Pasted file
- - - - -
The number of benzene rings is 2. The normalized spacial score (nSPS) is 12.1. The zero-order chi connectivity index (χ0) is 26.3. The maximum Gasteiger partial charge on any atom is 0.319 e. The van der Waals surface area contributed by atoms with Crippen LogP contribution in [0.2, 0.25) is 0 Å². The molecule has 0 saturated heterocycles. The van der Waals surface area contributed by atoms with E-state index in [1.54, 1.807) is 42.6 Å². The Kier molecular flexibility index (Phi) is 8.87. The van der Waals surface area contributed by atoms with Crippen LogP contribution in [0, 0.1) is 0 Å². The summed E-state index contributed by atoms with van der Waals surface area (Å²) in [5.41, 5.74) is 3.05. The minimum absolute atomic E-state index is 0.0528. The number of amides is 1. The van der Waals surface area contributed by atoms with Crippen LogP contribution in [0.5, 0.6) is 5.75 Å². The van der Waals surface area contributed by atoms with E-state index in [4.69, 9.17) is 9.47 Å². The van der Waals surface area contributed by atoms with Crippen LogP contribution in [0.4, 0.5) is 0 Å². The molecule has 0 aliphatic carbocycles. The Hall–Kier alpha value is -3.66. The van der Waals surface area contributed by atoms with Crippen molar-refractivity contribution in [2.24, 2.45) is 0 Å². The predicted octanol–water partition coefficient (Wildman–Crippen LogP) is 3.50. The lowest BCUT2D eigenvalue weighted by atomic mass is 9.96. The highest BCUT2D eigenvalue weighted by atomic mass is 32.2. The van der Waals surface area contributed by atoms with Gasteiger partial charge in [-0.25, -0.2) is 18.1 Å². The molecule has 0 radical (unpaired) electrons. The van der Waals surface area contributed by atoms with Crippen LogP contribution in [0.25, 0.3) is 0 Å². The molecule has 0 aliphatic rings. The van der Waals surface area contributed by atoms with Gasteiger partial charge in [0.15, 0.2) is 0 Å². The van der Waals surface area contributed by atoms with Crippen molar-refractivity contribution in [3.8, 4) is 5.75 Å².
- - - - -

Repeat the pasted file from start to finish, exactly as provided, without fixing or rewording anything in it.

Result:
The number of benzene rings is 2. The normalized spacial score (nSPS) is 12.1. The zero-order chi connectivity index (χ0) is 26.3. The maximum Gasteiger partial charge on any atom is 0.319 e. The van der Waals surface area contributed by atoms with Crippen LogP contribution in [0.2, 0.25) is 0 Å². The molecule has 0 saturated heterocycles. The van der Waals surface area contributed by atoms with E-state index in [1.54, 1.807) is 42.6 Å². The Kier molecular flexibility index (Phi) is 8.87. The van der Waals surface area contributed by atoms with Crippen LogP contribution in [0, 0.1) is 0 Å². The summed E-state index contributed by atoms with van der Waals surface area (Å²) in [5.41, 5.74) is 3.05. The minimum absolute atomic E-state index is 0.0528. The number of amides is 1. The van der Waals surface area contributed by atoms with Crippen LogP contribution in [0.5, 0.6) is 5.75 Å². The van der Waals surface area contributed by atoms with E-state index in [4.69, 9.17) is 9.47 Å². The van der Waals surface area contributed by atoms with Crippen LogP contribution in [0.4, 0.5) is 0 Å². The molecule has 0 aliphatic carbocycles. The Hall–Kier alpha value is -3.66. The van der Waals surface area contributed by atoms with Crippen molar-refractivity contribution in [2.24, 2.45) is 0 Å². The predicted octanol–water partition coefficient (Wildman–Crippen LogP) is 3.50. The lowest BCUT2D eigenvalue weighted by atomic mass is 9.96. The highest BCUT2D eigenvalue weighted by atomic mass is 32.2. The van der Waals surface area contributed by atoms with Gasteiger partial charge in [-0.25, -0.2) is 18.1 Å². The molecule has 0 radical (unpaired) electrons. The van der Waals surface area contributed by atoms with Crippen LogP contribution in [0.25, 0.3) is 0 Å². The molecule has 0 aliphatic rings. The van der Waals surface area contributed by atoms with Gasteiger partial charge in [0.15, 0.2) is 0 Å². The van der Waals surface area contributed by atoms with Crippen molar-refractivity contribution in [3.8, 4) is 5.75 Å².